By Rajan Hoole –
“…Strange forebodings of ill, unseen and that cannot be compassed. As, at the tramp of a horse’s hoof on the turf of prairies, Far in advance are closed the leaves of the shrinking mimosa, So, at the hoof-beats of fate, with sad foreboding of evil, Shrinks & closes the heart, ere the stroke of doom has attained it.” ~ Henry Wadsworth Longfellow, from Evangeline
Over the five years leading up to July 1983, as indicated in the last chapter, the Judi- ciary had been browbeaten and a clear message had gone down to judges who valued career advancement. After the Referendum, it meant waiting a further six years for a possible change of government. We now go into a few cases of how Tamil detainees under the PTA were faring at the hands of this combination of the Judiciary and the Attorney General’s depart- ment. This has a significant bearing on the gory fate that overtook 53 of the detainees.
The Marx Centenary Detainees
About 12 young persons including Mr. Varatharajaperumal, a member of the academic staff of the University of Jaffna, were produced before the Colombo Fort Magistrate S.I. Imam on 21st June 1983. They had been detained in the neighbourhood of Batticaloa on 1st April. On that occasion Varatharajaperumal who was not attached to any group then, had conducted classes on Marxist theory on the outskirts of Batticaloa for young members of the EPRLF as part of the Marx centenary observances. The exercise books on which the youth took notes were sent by the Police for translation as possible evidence of terrorist activity.
Also produced in Court was a calendar for 1983 bearing the slogan ‘Victory to the Struggle for Eelam.’ State Counsel Sarath Jayasinghe told the Court that some were caught while selling the book ‘Lanka Rani’, adding that the book and calendar had been sent for translation. More time was asked to prepare charges. The counsel representing the detainees demanded their release as no charges were forthcoming after 81 days. But order was reserved by the Magistrate for a further 7 days.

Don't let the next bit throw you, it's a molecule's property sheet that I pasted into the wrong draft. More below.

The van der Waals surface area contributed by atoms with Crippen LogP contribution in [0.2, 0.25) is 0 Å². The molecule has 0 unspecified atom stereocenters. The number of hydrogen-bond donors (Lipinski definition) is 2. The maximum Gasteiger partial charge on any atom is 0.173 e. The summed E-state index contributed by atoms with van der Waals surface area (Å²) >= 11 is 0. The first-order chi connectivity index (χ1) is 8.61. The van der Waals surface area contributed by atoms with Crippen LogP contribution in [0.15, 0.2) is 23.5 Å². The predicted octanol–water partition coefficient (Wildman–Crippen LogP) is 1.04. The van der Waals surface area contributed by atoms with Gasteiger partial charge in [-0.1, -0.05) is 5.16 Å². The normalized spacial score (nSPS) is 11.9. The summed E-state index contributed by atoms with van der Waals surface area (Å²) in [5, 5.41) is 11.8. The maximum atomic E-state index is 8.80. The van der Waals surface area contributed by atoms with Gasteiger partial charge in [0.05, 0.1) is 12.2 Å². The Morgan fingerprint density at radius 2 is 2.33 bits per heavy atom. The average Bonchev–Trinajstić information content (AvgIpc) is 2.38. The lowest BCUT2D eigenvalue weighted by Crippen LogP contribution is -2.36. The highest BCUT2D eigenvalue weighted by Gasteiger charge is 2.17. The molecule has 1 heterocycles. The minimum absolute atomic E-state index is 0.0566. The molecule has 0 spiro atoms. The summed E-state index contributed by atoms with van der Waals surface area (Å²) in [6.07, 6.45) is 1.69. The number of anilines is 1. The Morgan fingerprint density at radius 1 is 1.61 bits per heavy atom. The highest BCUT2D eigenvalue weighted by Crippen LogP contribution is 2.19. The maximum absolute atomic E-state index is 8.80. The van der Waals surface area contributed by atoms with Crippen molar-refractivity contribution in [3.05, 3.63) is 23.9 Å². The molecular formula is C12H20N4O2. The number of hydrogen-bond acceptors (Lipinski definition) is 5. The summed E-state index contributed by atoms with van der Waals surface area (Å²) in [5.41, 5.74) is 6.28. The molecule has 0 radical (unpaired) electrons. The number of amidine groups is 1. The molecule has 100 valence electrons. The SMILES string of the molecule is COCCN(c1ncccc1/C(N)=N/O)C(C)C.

There is absolutely no doubt that the AG’s department knew that there could be no valid charges. ‘Lanka Rani’, a book published by Arular in 1978 had enjoyed a wide circulation. The story is based on Tamil refugees from the 1977 violence sailing to Jaffna from Colombo aboard the Lanka Rani and explores the theme of how the Tamils were led to the demand for separation. Even under the Sixth Amendment to the Constitution which was not yet in existence, it is hard to see how promoting the book could have been an offence.
Evidently, it seemed the State had become so alien to the Tamil speaking people (25% of the populace), that it had no trusted officials in the AG’s department or the Police to assess what was being written in Tamil. To the State Counsel, mentioning the title of a Tamil book seemed the equivalent of proffering a criminal charge. One is reminded of how the university authorities at Peradeniya jumped to the conclusion that Balasooriyan was a Tiger (Sect. 4.7).
On 29th June, again the CID told the Court that they were unable to conclude investigations since the Department of Official Languages had not sent a translation of the printed matter. Magistrate S.I. Imam again refused bail for the detainees and put off hearings to 13th July. On 13th July the Magistrate put off hearings to 27th July for the same reason. This turned out to be the day of the 2nd Welikade prison massacre.
The game here was clear: use the PTA to detain indefinitely; whether there were valid charges or no did not matter.
Government Blitz against Gandhiyam in the ‘Independent’ Media
We mentioned in Chapter 6 that Ghandiam had already been targeted through the Press at the height of the McCarthyite frenzy. Then the Sunday Island of 28th November 1982 had as its lead item, “Red Barna, Gandhiyam Movement to be Probed”, by Peter Balasuriya. It said: